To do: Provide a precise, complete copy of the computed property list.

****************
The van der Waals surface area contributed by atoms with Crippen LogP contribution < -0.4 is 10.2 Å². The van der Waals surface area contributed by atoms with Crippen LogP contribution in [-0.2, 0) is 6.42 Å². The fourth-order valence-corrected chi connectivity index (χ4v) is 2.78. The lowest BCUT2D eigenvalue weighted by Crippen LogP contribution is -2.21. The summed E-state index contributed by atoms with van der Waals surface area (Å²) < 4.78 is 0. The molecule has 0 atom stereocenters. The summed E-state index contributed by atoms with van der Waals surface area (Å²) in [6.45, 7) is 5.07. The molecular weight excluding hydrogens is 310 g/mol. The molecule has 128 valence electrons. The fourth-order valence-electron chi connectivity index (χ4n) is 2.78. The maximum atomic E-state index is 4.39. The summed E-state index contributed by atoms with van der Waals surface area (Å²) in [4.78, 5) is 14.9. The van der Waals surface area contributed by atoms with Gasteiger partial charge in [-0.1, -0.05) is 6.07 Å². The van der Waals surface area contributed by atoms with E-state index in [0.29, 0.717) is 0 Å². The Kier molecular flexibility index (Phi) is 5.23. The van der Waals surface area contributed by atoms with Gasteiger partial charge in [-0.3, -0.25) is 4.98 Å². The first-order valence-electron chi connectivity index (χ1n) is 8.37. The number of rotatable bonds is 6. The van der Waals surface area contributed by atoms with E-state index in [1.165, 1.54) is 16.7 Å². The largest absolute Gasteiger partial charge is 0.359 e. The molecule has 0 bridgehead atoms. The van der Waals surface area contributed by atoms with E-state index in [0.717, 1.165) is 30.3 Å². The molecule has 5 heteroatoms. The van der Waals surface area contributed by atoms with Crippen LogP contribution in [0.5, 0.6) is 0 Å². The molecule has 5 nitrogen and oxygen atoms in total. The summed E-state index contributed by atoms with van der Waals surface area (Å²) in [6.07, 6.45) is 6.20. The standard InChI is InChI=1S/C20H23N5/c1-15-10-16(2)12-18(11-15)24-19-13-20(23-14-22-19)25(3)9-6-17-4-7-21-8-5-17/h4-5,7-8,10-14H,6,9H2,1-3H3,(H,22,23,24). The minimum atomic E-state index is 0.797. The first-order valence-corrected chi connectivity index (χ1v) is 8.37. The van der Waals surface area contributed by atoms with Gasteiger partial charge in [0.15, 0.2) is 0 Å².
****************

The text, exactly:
The van der Waals surface area contributed by atoms with Crippen LogP contribution < -0.4 is 10.2 Å². The van der Waals surface area contributed by atoms with Crippen LogP contribution in [-0.2, 0) is 6.42 Å². The fourth-order valence-corrected chi connectivity index (χ4v) is 2.78. The lowest BCUT2D eigenvalue weighted by Crippen LogP contribution is -2.21. The summed E-state index contributed by atoms with van der Waals surface area (Å²) < 4.78 is 0. The molecule has 0 atom stereocenters. The summed E-state index contributed by atoms with van der Waals surface area (Å²) in [6.45, 7) is 5.07. The molecular weight excluding hydrogens is 310 g/mol. The molecule has 128 valence electrons. The fourth-order valence-electron chi connectivity index (χ4n) is 2.78. The maximum atomic E-state index is 4.39. The summed E-state index contributed by atoms with van der Waals surface area (Å²) in [4.78, 5) is 14.9. The van der Waals surface area contributed by atoms with Gasteiger partial charge in [-0.1, -0.05) is 6.07 Å². The van der Waals surface area contributed by atoms with E-state index in [0.29, 0.717) is 0 Å². The Kier molecular flexibility index (Phi) is 5.23. The van der Waals surface area contributed by atoms with Gasteiger partial charge in [-0.3, -0.25) is 4.98 Å². The first-order valence-electron chi connectivity index (χ1n) is 8.37. The number of rotatable bonds is 6. The van der Waals surface area contributed by atoms with E-state index in [1.165, 1.54) is 16.7 Å². The largest absolute Gasteiger partial charge is 0.359 e. The molecule has 0 bridgehead atoms. The van der Waals surface area contributed by atoms with E-state index in [0.717, 1.165) is 30.3 Å². The molecule has 5 heteroatoms. The van der Waals surface area contributed by atoms with Crippen LogP contribution in [0.5, 0.6) is 0 Å². The molecule has 5 nitrogen and oxygen atoms in total. The summed E-state index contributed by atoms with van der Waals surface area (Å²) in [6.07, 6.45) is 6.20. The standard InChI is InChI=1S/C20H23N5/c1-15-10-16(2)12-18(11-15)24-19-13-20(23-14-22-19)25(3)9-6-17-4-7-21-8-5-17/h4-5,7-8,10-14H,6,9H2,1-3H3,(H,22,23,24). The minimum atomic E-state index is 0.797. The first-order valence-corrected chi connectivity index (χ1v) is 8.37. The van der Waals surface area contributed by atoms with Gasteiger partial charge in [0.15, 0.2) is 0 Å².